Trial of former Thai PM Yingluck told that rice subsidies her govt offered were riddled with graft

Ousted former Thai Prime Minister Yingluck Shinawatra gestures as she arrives at the Supreme Court in Bangkok on Feb 26, 2016.
Ousted former Thai Prime Minister Yingluck Shinawatra gestures as she arrives at the Supreme Court in Bangkok on Feb 26, 2016.PHOTO: REUTERS

BANGKOK (AFP) - A Thai court on Friday (Feb 26) heard that farmers routinely lied about their rice harvests to claim lavish subsidies offered by Yingluck Shinawatra's toppled government, a policy that galvanised protests against her.

The former prime minister is on trial for criminal negligence over the scheme and could face a decade in jail if convicted.

The charges were brought after the junta took power two years ago, claiming it had to restore order amid deadly protests against Yingluck's government.

Yingluck, whose older brother Thaksin Shinawatra was booted out as premier by a 2006 coup, is accused of failing to halt rampant corruption in the multi-billion dollar subsidy.

It offered farmers nearly double the market rate for their crop, pumping billions of dollars into the Shinawatras' key support base in the country's northeastern rice bowl.

But the programme was panned by critics as financially ruinous and a naked attempt at vote-buying by the Shinawatra clan.

The former head of the Thai Farmers' Network said farmers cooked the books alongside rice mill owners to claim the generous subsidy.

"They gave higher figures than the amount of rice they had," prosecution witness Ravee Rungraeung told the court.

"The extra money was shared between them. The rice mills had a computer programme - one kept the real figure, and the other kept the figure they reported to the government... everyone knew it was going on."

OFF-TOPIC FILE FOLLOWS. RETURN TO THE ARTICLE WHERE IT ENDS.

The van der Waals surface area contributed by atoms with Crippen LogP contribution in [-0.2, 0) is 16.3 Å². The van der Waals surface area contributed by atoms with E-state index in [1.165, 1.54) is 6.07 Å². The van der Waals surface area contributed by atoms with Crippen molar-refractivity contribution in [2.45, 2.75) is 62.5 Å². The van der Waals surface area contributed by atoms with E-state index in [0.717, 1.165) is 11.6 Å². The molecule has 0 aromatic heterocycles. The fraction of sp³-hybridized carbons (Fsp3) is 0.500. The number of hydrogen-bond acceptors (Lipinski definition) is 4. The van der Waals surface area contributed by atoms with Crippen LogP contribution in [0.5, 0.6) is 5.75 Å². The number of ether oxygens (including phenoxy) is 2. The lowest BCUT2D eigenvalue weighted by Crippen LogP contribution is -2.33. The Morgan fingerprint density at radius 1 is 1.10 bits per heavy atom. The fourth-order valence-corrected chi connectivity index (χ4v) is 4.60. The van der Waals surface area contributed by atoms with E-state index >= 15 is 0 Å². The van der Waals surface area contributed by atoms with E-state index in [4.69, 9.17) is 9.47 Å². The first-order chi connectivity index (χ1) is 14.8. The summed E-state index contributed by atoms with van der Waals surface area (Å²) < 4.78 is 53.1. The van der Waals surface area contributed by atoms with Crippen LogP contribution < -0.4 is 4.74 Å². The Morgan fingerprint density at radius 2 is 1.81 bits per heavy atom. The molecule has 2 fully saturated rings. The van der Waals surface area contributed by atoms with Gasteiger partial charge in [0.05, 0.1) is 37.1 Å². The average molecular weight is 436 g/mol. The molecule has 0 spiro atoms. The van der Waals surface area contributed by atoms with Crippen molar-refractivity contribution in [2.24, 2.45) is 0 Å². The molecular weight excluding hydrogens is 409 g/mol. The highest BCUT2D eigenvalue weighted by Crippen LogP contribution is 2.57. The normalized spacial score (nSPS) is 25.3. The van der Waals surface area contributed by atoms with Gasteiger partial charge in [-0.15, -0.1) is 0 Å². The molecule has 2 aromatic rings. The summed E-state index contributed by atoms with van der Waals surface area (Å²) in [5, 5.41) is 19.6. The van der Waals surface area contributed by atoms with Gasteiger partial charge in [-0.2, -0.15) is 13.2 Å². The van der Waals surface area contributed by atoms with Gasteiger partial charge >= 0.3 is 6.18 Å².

Yingluck's defence team said the witness was unreliable as he was linked with anti-government protesters.

The former premier denies wrongdoing and says the scheme was a genuine attempt to help rice farmers, mainly in the poor but populous north and northeast.

But the policy led to a 40 per cent fall in Thai rice exports after the government hoarded rice in a bungled attempt to push up its global price to fund the policy.

That led to massive stockpiles as markets turned away from the Thai grain, costing the country its title as the world's top rice exporter.

"We were the champion rice exporter for decades. But when the defendant's government bought rice at an unnecessarily high price... no one bought it from us anymore," Mr Vichai Sriprasert, the head of the Thai Rice Exporters' Association, told the court.

He also echoed allegations that shady deals frequently took place in which discounted rice meant for overseas governments was in fact bought locally and recycled into the subsidy scheme.

Yingluck says the case against her is a politically motivated attack on her family.

The Shinawatra's electoral dominance over the past decade has rattled Thailand's Bangkok-based elite.

The siblings are the figureheads of Thailand's democracy movement, which has floundered for nearly a century under an arch-royalist elite desperate to retain power.

Yingluck called on the current junta to hold elections outside the court on Friday, where she was mobbed by supporters as she arrived.

The former premier has embarked on a publicity drive to raise support as the trial continues.